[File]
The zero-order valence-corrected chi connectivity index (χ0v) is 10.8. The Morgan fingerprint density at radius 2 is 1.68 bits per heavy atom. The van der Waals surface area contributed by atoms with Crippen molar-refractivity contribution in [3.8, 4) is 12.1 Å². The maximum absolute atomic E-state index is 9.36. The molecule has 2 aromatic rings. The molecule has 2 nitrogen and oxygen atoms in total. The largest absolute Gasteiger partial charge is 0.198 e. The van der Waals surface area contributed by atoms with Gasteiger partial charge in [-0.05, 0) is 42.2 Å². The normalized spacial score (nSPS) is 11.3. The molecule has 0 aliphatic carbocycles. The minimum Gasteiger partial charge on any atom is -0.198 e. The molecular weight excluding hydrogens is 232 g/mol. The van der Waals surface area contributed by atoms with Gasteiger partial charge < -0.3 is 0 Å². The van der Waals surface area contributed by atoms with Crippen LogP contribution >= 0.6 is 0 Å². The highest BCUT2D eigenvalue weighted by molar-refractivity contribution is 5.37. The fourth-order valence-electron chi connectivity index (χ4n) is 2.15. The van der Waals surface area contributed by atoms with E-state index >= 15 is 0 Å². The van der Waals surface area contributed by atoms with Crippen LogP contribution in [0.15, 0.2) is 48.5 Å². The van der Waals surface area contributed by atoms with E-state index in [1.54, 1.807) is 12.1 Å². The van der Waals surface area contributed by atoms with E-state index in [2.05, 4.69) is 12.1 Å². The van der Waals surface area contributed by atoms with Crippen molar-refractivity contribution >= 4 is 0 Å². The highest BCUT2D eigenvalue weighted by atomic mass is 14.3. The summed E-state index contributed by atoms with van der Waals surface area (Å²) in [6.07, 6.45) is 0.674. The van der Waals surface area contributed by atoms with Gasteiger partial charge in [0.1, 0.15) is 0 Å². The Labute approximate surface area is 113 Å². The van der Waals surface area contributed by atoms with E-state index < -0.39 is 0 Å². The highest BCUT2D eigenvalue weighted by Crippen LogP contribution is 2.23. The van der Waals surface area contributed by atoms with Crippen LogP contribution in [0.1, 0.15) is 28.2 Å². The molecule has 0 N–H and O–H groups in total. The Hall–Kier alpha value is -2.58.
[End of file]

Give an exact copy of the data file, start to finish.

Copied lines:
The zero-order valence-corrected chi connectivity index (χ0v) is 10.8. The Morgan fingerprint density at radius 2 is 1.68 bits per heavy atom. The van der Waals surface area contributed by atoms with Crippen molar-refractivity contribution in [3.8, 4) is 12.1 Å². The maximum absolute atomic E-state index is 9.36. The molecule has 2 aromatic rings. The molecule has 2 nitrogen and oxygen atoms in total. The largest absolute Gasteiger partial charge is 0.198 e. The van der Waals surface area contributed by atoms with Gasteiger partial charge in [-0.05, 0) is 42.2 Å². The normalized spacial score (nSPS) is 11.3. The molecule has 0 aliphatic carbocycles. The minimum Gasteiger partial charge on any atom is -0.198 e. The molecular weight excluding hydrogens is 232 g/mol. The van der Waals surface area contributed by atoms with Gasteiger partial charge < -0.3 is 0 Å². The van der Waals surface area contributed by atoms with Crippen LogP contribution >= 0.6 is 0 Å². The highest BCUT2D eigenvalue weighted by molar-refractivity contribution is 5.37. The fourth-order valence-electron chi connectivity index (χ4n) is 2.15. The van der Waals surface area contributed by atoms with E-state index >= 15 is 0 Å². The van der Waals surface area contributed by atoms with Crippen LogP contribution in [0.15, 0.2) is 48.5 Å². The van der Waals surface area contributed by atoms with E-state index in [1.54, 1.807) is 12.1 Å². The van der Waals surface area contributed by atoms with E-state index in [2.05, 4.69) is 12.1 Å². The van der Waals surface area contributed by atoms with Crippen molar-refractivity contribution >= 4 is 0 Å². The highest BCUT2D eigenvalue weighted by atomic mass is 14.3. The summed E-state index contributed by atoms with van der Waals surface area (Å²) in [6.07, 6.45) is 0.674. The van der Waals surface area contributed by atoms with Gasteiger partial charge in [0.1, 0.15) is 0 Å². The Labute approximate surface area is 113 Å². The van der Waals surface area contributed by atoms with E-state index < -0.39 is 0 Å². The highest BCUT2D eigenvalue weighted by Crippen LogP contribution is 2.23. The van der Waals surface area contributed by atoms with Crippen LogP contribution in [0.1, 0.15) is 28.2 Å². The molecule has 0 N–H and O–H groups in total. The Hall–Kier alpha value is -2.58.